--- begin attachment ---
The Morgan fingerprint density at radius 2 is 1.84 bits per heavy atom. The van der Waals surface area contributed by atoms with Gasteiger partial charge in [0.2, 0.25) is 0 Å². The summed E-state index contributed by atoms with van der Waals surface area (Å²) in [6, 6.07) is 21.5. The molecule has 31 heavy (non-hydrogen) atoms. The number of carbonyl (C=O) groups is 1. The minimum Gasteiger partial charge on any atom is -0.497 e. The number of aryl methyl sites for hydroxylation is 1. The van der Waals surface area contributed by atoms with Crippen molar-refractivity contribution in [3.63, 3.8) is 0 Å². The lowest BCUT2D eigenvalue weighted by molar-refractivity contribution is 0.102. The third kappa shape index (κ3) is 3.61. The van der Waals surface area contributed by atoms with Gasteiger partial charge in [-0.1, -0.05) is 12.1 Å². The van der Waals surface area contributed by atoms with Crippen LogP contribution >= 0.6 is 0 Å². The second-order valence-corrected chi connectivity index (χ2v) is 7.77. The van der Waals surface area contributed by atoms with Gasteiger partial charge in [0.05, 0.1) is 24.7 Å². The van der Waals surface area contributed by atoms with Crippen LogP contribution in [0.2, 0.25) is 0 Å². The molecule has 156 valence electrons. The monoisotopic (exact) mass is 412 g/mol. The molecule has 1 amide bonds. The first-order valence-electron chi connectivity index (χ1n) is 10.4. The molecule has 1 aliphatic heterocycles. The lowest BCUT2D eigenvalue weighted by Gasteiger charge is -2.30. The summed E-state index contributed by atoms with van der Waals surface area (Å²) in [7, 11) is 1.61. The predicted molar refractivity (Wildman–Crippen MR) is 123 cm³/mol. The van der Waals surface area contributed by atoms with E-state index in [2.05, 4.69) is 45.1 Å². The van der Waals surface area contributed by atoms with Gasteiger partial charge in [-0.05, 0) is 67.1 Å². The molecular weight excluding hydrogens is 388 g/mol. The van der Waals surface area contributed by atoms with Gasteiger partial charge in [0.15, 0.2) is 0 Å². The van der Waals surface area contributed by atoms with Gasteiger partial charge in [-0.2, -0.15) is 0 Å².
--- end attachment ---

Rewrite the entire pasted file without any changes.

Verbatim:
The Morgan fingerprint density at radius 2 is 1.84 bits per heavy atom. The van der Waals surface area contributed by atoms with Gasteiger partial charge in [0.2, 0.25) is 0 Å². The summed E-state index contributed by atoms with van der Waals surface area (Å²) in [6, 6.07) is 21.5. The molecule has 31 heavy (non-hydrogen) atoms. The number of carbonyl (C=O) groups is 1. The minimum Gasteiger partial charge on any atom is -0.497 e. The number of aryl methyl sites for hydroxylation is 1. The van der Waals surface area contributed by atoms with Crippen molar-refractivity contribution in [3.63, 3.8) is 0 Å². The lowest BCUT2D eigenvalue weighted by molar-refractivity contribution is 0.102. The third kappa shape index (κ3) is 3.61. The van der Waals surface area contributed by atoms with Gasteiger partial charge in [-0.1, -0.05) is 12.1 Å². The van der Waals surface area contributed by atoms with Crippen LogP contribution >= 0.6 is 0 Å². The second-order valence-corrected chi connectivity index (χ2v) is 7.77. The van der Waals surface area contributed by atoms with Gasteiger partial charge in [0.05, 0.1) is 24.7 Å². The van der Waals surface area contributed by atoms with Crippen LogP contribution in [0.2, 0.25) is 0 Å². The molecule has 156 valence electrons. The monoisotopic (exact) mass is 412 g/mol. The molecule has 1 amide bonds. The first-order valence-electron chi connectivity index (χ1n) is 10.4. The molecule has 1 aliphatic heterocycles. The lowest BCUT2D eigenvalue weighted by Gasteiger charge is -2.30. The summed E-state index contributed by atoms with van der Waals surface area (Å²) in [7, 11) is 1.61. The predicted molar refractivity (Wildman–Crippen MR) is 123 cm³/mol. The van der Waals surface area contributed by atoms with E-state index in [2.05, 4.69) is 45.1 Å². The van der Waals surface area contributed by atoms with Gasteiger partial charge in [-0.05, 0) is 67.1 Å². The molecular weight excluding hydrogens is 388 g/mol. The van der Waals surface area contributed by atoms with Gasteiger partial charge in [0.15, 0.2) is 0 Å². The van der Waals surface area contributed by atoms with Gasteiger partial charge in [-0.2, -0.15) is 0 Å².